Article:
Navigation Links
Excess Weight Speeds Up Osteoarthritis
Date:7/14/2009

Rapid loss of knee cartilage directly linked to being overweight in study

TUESDAY, July 14 (HealthDay News) -- If fear of heart disease and diabetes isn't enough reason to slim down, here's another: Being overweight or obese can cause rapid deterioration of the cartilage in the knee, leading to osteoarthritis, researchers report.

Osteoarthritis usually progresses slowly, but some patients experience a more rapid progression. This is the first study to connect obesity with fast progression of the disease and cartilage loss.

The report is published in the August issue of Radiology.

The researchers recruited 336 patients from a major osteoarthritis study. All were overweight and at risk of osteoarthritis, but had minimal or no loss of cartilage in their knees, said the researchers, who were led by Dr. Frank W. Roemer, an adjunct associate professor at Boston University and co-director of the quantitative imaging center in the department of radiology at Boston University School of Medicine.

During 30 months of follow-up, 20.2 percent of the patients showed a slow loss of knee cartilage and 5.8 percent had rapid cartilage loss, the study found.

The main risk factors for cartilage loss were pre-existing cartilage damage, being overweight or obese, tears or other injury to the cartilage at the knee joint (meniscus), and severe lesions seen on an MRI. Other factors include inflammation of the membrane lining the joints and abnormal build-up of fluid in the joint, according to the report.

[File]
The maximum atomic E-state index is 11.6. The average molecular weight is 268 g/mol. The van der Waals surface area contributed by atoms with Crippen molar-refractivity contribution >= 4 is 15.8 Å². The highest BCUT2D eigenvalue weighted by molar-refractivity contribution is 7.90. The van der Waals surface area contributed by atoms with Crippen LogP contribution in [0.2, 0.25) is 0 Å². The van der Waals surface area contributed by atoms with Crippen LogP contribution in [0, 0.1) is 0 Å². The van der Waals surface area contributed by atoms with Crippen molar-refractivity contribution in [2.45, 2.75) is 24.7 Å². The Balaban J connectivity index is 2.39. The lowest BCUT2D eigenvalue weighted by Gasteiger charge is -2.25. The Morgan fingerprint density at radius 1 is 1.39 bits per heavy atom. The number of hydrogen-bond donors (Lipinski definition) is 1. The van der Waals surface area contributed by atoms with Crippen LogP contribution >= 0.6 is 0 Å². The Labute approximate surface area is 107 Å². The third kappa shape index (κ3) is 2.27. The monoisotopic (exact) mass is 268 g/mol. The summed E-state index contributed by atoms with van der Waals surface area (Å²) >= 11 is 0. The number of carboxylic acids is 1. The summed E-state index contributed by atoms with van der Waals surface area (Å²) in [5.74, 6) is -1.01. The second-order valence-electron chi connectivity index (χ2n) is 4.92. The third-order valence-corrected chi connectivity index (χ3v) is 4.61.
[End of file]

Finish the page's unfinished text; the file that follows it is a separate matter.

Being overweight was associated with rapid cartilage loss, Roemer's team found. In fact, for every one-unit increase in body mass index, the chances of rapid cartilage loss increased 11 percent.

The association between obesity and rapid cartilage loss remained even after taking into account age, gender and ethnic background.

"It is a disease without treatment at present other than symptomatic -- mostly pain therapy and surgical total joint replacement," Roemer said.

"We know that weight loss is probably the most important factor to slow disease progression," Roemer said. "Additional studies will have to show if other measures, such as vitamins or targeted treatment of bone marrow lesions, will help to slow progression," he said.

"Osteoarthritis is the most common musculoskeletal disorder with major health and socioeconomic impact in our aging society," added Roemer.

Dr. Sean Scully, a professor of orthopedics at the University of Miami Miller School of Medicine in Florida, agreed that the danger of developing osteoarthritis is another reason to control weight.

"Don't let yourself get heavy," Scully said. "This study shows a direct correlation -- people who are heavy are the ones that are getting worse," he said.

Keeping your weight down -- through diet and exercise or weight-loss surgery -- could prevent the need for knee-replacement surgery, he said.

More information

For more information on osteoarthritis, visit the U.S. National Library of Medicine.



SOURCES: Frank W. Roemer, M.D., adjunct associate professor, Boston University, co-director, quantitative imaging center, department of radiology, Boston University School of Medicine; Sean Scully, M.D., Ph.D., professor of orthopedics, University of Miami Miller School of Medicine, Fla.; August 2009, Radiology